Making history non-compulsory 'worrying for future'
History teachers express grave concern at plans under new junior cycle programme
UCD history professor Diarmaid Ferriter said plans to remove history as a compulsory subject under the new Junior Cycle programme were ’very worrying for the future’. Photograph: Niall Carson/PA Wire
UCD history professor Diarmaid Ferriter said plans to remove history as a compulsory subject under the new junior cycle programme were “very worrying for the future”.
Would the student “be equipped to analyse effectively the present?”, he said as part of a History Teachers’ Association of Ireland delegation speaking to the Oireachtas education committee today.
The Association expressed “grave concern” at the removal of their subject as compulsory under the new junior cycle programme. History “may not be offered” at junior level and “does not have to be offered under the statements of learning,” Association president Gerard Hanlon said referring to the criteria to be met under the planned junior cycle programme which is to change history from 2017.
Mr Hanlon focused on statement eight which encompasses history and requires students to understands the importance of the relationship between past and current events. However the programme states that it could be covered by Chinese, Jewish studies, religious deduction and science among others, he explained.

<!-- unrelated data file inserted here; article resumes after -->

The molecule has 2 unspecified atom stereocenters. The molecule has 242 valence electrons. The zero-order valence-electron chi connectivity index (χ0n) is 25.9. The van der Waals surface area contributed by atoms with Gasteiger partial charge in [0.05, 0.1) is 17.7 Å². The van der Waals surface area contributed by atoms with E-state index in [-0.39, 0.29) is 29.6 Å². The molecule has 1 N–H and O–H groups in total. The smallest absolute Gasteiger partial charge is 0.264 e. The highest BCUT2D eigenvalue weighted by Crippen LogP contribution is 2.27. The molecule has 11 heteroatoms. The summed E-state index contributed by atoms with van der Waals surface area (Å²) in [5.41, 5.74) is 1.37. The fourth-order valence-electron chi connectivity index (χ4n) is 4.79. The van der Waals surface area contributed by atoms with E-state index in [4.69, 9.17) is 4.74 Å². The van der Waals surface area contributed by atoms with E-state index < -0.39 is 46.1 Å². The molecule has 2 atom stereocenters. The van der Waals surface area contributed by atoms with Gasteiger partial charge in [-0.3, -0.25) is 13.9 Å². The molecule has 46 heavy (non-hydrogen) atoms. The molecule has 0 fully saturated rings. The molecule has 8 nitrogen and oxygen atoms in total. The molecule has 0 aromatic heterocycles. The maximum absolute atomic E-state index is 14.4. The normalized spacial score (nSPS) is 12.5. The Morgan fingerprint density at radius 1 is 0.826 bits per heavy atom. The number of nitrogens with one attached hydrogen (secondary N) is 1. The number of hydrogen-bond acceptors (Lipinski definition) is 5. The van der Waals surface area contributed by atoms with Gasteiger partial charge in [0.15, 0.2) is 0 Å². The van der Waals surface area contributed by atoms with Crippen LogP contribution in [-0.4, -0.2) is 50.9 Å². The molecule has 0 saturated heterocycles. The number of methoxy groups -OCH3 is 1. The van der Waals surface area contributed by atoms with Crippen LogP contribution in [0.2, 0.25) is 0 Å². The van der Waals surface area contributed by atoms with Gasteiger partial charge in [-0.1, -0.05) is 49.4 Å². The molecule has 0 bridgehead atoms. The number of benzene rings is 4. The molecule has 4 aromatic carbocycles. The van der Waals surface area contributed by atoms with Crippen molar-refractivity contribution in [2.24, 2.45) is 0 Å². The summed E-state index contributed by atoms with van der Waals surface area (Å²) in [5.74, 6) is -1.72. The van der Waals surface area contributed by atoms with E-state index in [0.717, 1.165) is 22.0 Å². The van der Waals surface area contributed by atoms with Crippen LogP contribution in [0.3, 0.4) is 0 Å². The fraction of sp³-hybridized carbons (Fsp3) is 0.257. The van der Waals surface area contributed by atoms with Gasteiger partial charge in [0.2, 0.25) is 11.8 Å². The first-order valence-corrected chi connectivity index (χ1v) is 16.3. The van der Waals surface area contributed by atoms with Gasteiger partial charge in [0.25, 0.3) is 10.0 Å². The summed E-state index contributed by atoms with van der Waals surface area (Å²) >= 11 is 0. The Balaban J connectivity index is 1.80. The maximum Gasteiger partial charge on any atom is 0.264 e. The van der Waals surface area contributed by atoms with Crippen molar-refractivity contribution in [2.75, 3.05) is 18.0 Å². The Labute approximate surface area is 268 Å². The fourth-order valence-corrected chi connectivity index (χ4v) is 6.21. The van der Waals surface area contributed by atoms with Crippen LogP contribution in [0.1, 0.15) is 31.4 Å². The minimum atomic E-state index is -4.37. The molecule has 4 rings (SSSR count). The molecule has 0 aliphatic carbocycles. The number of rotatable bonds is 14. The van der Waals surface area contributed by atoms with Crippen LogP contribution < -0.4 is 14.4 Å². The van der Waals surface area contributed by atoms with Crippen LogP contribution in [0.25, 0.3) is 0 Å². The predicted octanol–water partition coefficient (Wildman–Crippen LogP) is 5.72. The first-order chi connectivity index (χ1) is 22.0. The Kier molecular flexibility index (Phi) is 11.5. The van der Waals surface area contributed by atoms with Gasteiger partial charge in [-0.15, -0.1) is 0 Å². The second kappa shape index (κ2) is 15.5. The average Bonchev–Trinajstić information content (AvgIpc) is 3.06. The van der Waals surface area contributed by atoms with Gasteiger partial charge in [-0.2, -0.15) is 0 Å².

Principal officer at the Department of Education Breda Naughton assured deputies that it would be “very difficult for schools not to teach history” because of the requirements in the statements of learning. “ We hope the majority of schools will take history as a subject,” she said .
She hoped students in the schools which currently do not offer history will have the opportunity to do a short course. Currently just 52 per cent of primary schools are obliged to provide history and geography as core subjects. However 90 per cent of young people take history at junior cycle, she said.
Prof Ferriter had heard “could, would, is expected” from the Department in relation to schools continuing to teach history at junior cycle but there was a “need to know what would happen in practice”, he said
Also speaking as part of the Association’s delegation, Caitríona Crowe of the National Archives said it was a “fundamental category error” to exclude history from being compulsory.
Mr Hanlon said history may not be offered in the current economic climate due to resources, non-replacement of teachers and timetable juggling.
“We believe there is an entitlement to history that this document does not give” Mr Hanlon said. “To provide this entitlement history needs to be taught and learned as a full subject and not relegated to a short course or a learning experience” Niamh Crowley PRO of the association said.
Assistant chief inspector Pádraig Mac Fhlannchadha said it would be “difficult to see how schools can fulfil” statement eight without giving students the “opportunity to engage in historical study”.
Mr Mac Fhlannchadha said the new junior cycle would ensure students had a broad and balanced experience and allow schools to “design programmes to meet the needs of students”.
There was criticism by several TDs and senators of the move. Sinn Féin TD Jonathan O’Brien said the Department was “getting it wrong”. There was a “cruel irony” that the downgrading of history would happen during a period of State commemorations, he said.
Independent senator Marie Louise O’Donnell urged the Department to reassess the move which “smacks of ...TV-mealed education”.
Sinn Féin TD Aonghus O’Snodaigh said history was “one of those subjects that creates the citizen not the consumer”.